Haritina Mogoșanu, NZAN, Blue Marble Space Institute of Science, Space Place

Haritina Mogoșanu, NZAN, Blue Marble Space Institute of Science, Space Place

My life on Mars; human factors in Mars exploration

Haritina Mogoșanu is the Executive Director of the New Zealand Astrobiology Network (NZAN).

Her area of expertise is planetary protection, international security and science communication. She is interested in understanding how using the experience we gain in biosecurity here on Earth can inform space exploration and protect life. Haritina is also the Senior Science Communicator for Museums Wellington, Space Place at Carter Observatory.

Haritina is founding board member of Kiwispace, New Zealand Mars Society and an avid science communicator interested in the cross-pollination between science and culture. Her journey saw her teaching about the New Zealand night sky since 2005 at Carter Observatory as a planetarian, and managed the Visitor Experience department, she was also the first New Zealander to lead a crew at the Mars Desert Research Station in Utah (KiwiMars2012). There she undertook analog studies about Mars and subsequently lead a series of outreach and science projects, Tasmars 2013, World Space Week Mars Mission 2013, Spaceward Bound New Zealand 2015 and Spaceward Bound New Zealand for Youth 2016. In 2014 she had an internship at NASA Ames where she studied planetary protection while she was a biosecurity risk analyst for the Ministry for Primary Industries, New Zealand. She is the producer of New Zealand’s first astrophotography magazine, Milky Way Kiwi, which now morphed into an online platform for analysis of space issues and space education:  www.milky-way.kiwi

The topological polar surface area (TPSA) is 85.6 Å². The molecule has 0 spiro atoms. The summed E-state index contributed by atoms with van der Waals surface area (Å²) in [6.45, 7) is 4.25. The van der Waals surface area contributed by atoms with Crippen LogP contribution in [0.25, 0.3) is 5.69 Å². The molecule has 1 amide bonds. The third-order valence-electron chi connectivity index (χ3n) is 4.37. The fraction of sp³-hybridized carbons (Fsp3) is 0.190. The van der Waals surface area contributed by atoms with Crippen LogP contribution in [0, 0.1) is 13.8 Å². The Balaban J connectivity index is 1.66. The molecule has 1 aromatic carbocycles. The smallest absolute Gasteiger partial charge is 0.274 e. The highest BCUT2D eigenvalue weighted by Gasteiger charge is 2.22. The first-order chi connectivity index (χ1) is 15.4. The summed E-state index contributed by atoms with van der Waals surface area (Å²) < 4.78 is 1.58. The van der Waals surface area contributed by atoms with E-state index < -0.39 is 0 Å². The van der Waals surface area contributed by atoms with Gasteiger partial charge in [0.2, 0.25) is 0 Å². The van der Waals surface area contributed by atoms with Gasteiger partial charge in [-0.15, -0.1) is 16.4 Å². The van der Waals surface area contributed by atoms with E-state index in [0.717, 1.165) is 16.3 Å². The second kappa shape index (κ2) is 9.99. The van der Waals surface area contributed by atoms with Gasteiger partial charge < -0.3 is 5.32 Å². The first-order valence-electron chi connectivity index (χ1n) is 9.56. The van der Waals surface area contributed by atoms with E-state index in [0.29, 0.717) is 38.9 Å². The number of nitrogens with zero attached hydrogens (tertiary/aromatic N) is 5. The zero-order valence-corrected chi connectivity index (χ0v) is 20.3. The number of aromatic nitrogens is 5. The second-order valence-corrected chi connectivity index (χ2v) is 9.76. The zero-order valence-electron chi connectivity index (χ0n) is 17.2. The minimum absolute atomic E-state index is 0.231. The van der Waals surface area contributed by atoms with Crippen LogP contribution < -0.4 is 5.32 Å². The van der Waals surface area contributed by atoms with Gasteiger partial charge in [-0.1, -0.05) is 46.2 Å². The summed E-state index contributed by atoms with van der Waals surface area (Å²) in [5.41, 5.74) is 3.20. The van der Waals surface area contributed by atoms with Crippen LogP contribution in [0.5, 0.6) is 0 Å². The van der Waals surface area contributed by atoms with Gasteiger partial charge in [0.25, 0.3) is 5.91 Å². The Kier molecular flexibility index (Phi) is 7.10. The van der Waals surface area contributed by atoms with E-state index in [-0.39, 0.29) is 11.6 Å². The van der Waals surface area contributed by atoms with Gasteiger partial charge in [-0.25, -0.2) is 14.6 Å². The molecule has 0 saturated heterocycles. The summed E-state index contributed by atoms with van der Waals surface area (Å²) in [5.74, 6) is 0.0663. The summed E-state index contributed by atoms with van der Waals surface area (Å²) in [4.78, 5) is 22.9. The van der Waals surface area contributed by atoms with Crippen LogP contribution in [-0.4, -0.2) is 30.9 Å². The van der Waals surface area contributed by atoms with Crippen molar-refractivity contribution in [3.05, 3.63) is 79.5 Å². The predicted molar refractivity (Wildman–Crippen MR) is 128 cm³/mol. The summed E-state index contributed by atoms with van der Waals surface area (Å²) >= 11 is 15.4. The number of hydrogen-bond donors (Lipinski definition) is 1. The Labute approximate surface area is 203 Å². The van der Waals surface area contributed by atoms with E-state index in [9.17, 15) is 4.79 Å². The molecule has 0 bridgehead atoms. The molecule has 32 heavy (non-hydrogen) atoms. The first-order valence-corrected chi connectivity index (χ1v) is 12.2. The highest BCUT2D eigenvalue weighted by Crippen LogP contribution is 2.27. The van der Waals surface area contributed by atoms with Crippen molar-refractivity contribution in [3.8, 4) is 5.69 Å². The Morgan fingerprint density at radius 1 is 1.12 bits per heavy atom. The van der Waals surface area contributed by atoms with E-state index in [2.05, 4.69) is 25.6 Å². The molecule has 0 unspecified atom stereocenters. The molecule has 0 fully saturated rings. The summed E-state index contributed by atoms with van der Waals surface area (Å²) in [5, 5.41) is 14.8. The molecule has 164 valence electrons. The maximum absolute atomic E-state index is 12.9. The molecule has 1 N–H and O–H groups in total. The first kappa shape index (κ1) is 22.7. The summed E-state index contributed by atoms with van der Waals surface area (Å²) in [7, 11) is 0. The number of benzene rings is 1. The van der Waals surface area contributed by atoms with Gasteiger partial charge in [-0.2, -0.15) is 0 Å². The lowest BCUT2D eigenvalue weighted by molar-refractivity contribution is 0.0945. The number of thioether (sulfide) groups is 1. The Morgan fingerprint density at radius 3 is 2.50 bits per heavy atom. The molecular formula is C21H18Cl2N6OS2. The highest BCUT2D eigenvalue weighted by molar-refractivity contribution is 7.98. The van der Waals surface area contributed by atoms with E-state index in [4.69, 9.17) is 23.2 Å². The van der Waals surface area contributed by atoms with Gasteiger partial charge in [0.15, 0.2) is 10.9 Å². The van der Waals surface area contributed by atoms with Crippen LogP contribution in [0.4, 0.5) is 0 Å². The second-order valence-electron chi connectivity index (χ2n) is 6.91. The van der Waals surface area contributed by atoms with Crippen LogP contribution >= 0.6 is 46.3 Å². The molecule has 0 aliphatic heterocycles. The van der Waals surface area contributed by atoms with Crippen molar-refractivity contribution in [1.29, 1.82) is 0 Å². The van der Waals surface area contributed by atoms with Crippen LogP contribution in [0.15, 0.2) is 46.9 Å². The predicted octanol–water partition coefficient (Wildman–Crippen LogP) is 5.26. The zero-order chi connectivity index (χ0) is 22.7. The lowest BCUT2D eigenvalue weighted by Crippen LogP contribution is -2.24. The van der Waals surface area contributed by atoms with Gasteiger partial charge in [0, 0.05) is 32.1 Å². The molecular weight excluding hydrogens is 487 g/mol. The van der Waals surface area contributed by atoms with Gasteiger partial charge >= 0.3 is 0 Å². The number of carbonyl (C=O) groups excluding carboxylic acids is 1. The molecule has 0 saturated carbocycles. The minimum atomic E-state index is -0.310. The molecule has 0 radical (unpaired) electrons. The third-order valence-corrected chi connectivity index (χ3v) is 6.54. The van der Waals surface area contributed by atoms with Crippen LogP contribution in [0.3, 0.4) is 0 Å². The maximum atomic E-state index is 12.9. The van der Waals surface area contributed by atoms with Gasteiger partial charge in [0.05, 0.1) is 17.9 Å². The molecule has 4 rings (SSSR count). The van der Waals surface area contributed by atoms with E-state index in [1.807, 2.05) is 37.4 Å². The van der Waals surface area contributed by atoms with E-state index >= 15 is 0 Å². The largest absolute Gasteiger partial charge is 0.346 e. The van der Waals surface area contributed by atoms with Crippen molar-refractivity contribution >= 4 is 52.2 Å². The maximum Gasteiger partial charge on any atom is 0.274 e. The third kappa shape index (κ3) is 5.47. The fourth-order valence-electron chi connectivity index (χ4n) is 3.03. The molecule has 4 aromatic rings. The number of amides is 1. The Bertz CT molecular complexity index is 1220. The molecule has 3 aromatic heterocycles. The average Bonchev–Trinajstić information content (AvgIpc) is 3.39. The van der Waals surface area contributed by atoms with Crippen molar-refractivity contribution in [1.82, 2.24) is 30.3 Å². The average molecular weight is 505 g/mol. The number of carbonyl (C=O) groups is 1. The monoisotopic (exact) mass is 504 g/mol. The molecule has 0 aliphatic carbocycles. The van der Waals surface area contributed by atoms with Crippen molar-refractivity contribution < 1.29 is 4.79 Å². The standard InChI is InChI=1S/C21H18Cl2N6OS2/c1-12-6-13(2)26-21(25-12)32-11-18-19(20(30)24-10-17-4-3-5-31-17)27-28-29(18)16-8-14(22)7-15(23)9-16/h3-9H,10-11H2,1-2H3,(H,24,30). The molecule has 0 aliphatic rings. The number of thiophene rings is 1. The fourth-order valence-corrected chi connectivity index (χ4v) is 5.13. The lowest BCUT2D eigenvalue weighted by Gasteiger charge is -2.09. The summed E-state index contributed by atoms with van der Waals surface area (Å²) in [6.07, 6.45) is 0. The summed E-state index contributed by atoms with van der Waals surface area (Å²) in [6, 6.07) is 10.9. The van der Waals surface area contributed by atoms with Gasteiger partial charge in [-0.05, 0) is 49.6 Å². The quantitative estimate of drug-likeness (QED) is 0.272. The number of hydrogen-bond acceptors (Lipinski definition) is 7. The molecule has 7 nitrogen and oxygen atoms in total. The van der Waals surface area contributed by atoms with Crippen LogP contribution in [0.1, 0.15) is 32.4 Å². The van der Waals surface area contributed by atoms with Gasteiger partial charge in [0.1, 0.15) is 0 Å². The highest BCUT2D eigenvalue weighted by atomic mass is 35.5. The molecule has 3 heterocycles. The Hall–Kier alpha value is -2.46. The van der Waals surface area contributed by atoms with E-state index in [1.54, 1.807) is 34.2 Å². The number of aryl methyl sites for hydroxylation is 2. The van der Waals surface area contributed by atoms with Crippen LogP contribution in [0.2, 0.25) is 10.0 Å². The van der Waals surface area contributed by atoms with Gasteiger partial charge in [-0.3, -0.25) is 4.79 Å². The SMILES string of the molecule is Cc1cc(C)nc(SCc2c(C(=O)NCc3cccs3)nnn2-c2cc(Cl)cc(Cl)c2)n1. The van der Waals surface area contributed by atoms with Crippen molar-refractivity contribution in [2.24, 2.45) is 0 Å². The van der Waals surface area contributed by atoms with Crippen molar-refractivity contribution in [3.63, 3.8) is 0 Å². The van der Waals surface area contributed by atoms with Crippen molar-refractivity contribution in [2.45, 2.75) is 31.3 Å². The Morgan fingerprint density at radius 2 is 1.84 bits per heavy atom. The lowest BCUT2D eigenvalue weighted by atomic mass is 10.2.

Haritina was educated in Romania, in horticultural engineering and has a Masters in Environmental Management and recently completed a Masters in International Security in Intelligence at Massey University. She was inspired to come to New Zealand to see the stars of the Southern Hemisphere, in particular Canopus. She was nominated for the Wellingtonian of the year award in 2015, and awarded the International Year of Astronomy 2009 certificate of appreciation and holds the honour of having Asteroid 7101 Haritina named after her.